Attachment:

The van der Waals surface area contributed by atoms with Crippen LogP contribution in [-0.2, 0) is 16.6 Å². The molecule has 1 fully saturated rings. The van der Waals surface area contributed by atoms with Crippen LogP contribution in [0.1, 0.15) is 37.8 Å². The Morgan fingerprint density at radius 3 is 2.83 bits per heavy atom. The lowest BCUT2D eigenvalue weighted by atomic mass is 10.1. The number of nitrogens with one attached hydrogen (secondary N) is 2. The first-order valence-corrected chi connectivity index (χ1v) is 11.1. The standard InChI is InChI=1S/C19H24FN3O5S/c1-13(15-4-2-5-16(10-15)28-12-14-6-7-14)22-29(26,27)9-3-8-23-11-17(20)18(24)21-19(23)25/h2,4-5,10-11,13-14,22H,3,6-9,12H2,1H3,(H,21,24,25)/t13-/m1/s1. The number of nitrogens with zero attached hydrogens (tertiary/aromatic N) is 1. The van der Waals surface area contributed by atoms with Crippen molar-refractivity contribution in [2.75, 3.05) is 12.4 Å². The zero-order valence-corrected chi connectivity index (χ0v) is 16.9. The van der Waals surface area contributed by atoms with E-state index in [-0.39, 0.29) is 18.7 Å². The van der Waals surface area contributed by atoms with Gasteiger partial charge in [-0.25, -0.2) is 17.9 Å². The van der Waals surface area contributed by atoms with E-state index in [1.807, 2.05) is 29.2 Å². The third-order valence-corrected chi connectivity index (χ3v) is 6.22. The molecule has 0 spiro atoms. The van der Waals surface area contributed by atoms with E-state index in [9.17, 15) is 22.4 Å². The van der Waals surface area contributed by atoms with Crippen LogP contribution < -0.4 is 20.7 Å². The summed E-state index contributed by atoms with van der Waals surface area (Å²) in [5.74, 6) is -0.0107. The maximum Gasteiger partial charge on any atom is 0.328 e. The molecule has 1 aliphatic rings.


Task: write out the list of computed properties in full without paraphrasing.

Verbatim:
The van der Waals surface area contributed by atoms with Crippen LogP contribution in [-0.2, 0) is 16.6 Å². The molecule has 1 fully saturated rings. The van der Waals surface area contributed by atoms with Crippen LogP contribution in [0.1, 0.15) is 37.8 Å². The Morgan fingerprint density at radius 3 is 2.83 bits per heavy atom. The lowest BCUT2D eigenvalue weighted by atomic mass is 10.1. The number of nitrogens with one attached hydrogen (secondary N) is 2. The first-order valence-corrected chi connectivity index (χ1v) is 11.1. The standard InChI is InChI=1S/C19H24FN3O5S/c1-13(15-4-2-5-16(10-15)28-12-14-6-7-14)22-29(26,27)9-3-8-23-11-17(20)18(24)21-19(23)25/h2,4-5,10-11,13-14,22H,3,6-9,12H2,1H3,(H,21,24,25)/t13-/m1/s1. The number of nitrogens with zero attached hydrogens (tertiary/aromatic N) is 1. The van der Waals surface area contributed by atoms with Crippen molar-refractivity contribution in [2.75, 3.05) is 12.4 Å². The zero-order valence-corrected chi connectivity index (χ0v) is 16.9. The van der Waals surface area contributed by atoms with E-state index in [-0.39, 0.29) is 18.7 Å². The van der Waals surface area contributed by atoms with Gasteiger partial charge in [-0.25, -0.2) is 17.9 Å². The van der Waals surface area contributed by atoms with E-state index in [1.807, 2.05) is 29.2 Å². The third-order valence-corrected chi connectivity index (χ3v) is 6.22. The molecule has 0 spiro atoms. The van der Waals surface area contributed by atoms with E-state index in [9.17, 15) is 22.4 Å². The van der Waals surface area contributed by atoms with Crippen LogP contribution < -0.4 is 20.7 Å². The summed E-state index contributed by atoms with van der Waals surface area (Å²) in [5.74, 6) is -0.0107. The maximum Gasteiger partial charge on any atom is 0.328 e. The molecule has 1 aliphatic rings.